Alas, Lord, alas, my soul.


You have ascended, consoler of my life,


and you have not said farewell to me.


Going up on your way you blessed your own,


but I did not say good-bye;


‘lifting up your hands’


you were received by a cloud into heaven,


and I did not see it;


angels promised your return; and I did not hear it.




What shall I say? What shall I do? Whither shall I go?


Where shall I seek him? Where and when shall I find him?


Whom shall I ask? Who will tell me of my beloved?


‘for I am sick from love’.


The joy of my heart fails me’;


my laughter ‘is turned to mourning’;


my heart and my flesh fail me;


‘but God is the strength of my heart, my portion for ever.’


‘My soul refuses comfort,’ unless from you, my dear.


‘Whom have I in heaven but you,


and what do I desire upon earth beside you?’


I want you, I hope for you, I seek you;


‘to you my heart has said, seek my face’;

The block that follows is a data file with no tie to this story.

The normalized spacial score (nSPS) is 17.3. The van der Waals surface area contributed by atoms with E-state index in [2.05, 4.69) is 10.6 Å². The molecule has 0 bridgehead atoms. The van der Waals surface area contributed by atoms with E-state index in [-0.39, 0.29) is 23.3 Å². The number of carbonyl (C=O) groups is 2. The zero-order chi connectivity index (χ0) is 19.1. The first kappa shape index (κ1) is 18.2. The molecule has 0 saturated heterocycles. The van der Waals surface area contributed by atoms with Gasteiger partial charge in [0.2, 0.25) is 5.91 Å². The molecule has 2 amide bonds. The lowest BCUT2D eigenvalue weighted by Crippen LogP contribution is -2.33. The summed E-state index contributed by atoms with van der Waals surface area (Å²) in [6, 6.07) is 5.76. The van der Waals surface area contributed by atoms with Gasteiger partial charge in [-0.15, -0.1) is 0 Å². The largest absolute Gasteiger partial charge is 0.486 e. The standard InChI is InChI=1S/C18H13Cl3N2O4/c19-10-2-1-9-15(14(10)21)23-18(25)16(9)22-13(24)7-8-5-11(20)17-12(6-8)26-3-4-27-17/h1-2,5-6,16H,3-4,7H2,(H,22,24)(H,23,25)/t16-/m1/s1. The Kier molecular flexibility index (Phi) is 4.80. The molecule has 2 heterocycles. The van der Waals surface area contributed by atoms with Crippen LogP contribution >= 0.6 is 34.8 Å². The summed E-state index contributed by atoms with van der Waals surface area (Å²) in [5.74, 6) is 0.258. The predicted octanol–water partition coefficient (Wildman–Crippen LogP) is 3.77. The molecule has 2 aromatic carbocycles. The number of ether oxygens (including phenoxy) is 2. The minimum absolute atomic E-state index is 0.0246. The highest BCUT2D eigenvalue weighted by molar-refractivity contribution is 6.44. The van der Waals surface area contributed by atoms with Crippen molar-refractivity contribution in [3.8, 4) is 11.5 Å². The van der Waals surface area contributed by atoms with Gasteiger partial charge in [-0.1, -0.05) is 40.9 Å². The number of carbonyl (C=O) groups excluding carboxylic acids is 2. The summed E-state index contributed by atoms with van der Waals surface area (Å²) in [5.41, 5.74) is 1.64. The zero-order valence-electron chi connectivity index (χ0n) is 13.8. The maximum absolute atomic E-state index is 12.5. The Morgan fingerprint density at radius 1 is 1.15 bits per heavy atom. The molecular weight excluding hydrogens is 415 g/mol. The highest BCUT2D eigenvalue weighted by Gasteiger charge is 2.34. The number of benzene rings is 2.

‘your face, Lord, have I sought;


turn not your face from me.’




Most kind lover of men,


‘the poor commits himself to you,


for you are the helper of the orphan’.


My most safe helper,


have mercy upon the orphan left to you.


I am become a child without a father;


my soul is like a widow.


Turn your gaze and behold my tears


which I offer to you till you return.


Come now, Lord, appear to me and I will be consoled;


show me your face and I shall be saved;


display your presence and I have obtained my desire;


reveal your glory and my joy will be full.


‘My soul thirsts for you, my flesh longs after you,’


my soul thirsts for God, the fountain of life;


‘when shall I come to appear before the presence of God?’


My consoler, for whom I wait, when will you come?


O that I might see the joy that I desire;


that I might be satisfied with the appearing of your glory


for which I hunger;


that I might be satisfied with the riches of your house


for which I sigh;


that I might drink of the torrent of your pleasures


for which I thirst.




Lord, meanwhile, let my tears be my meat day and night,


until they say to me, ‘Behold your God,’


until I hear, ‘Soul, behold your bridegroom.’


Meanwhile, let me be fed with griefs,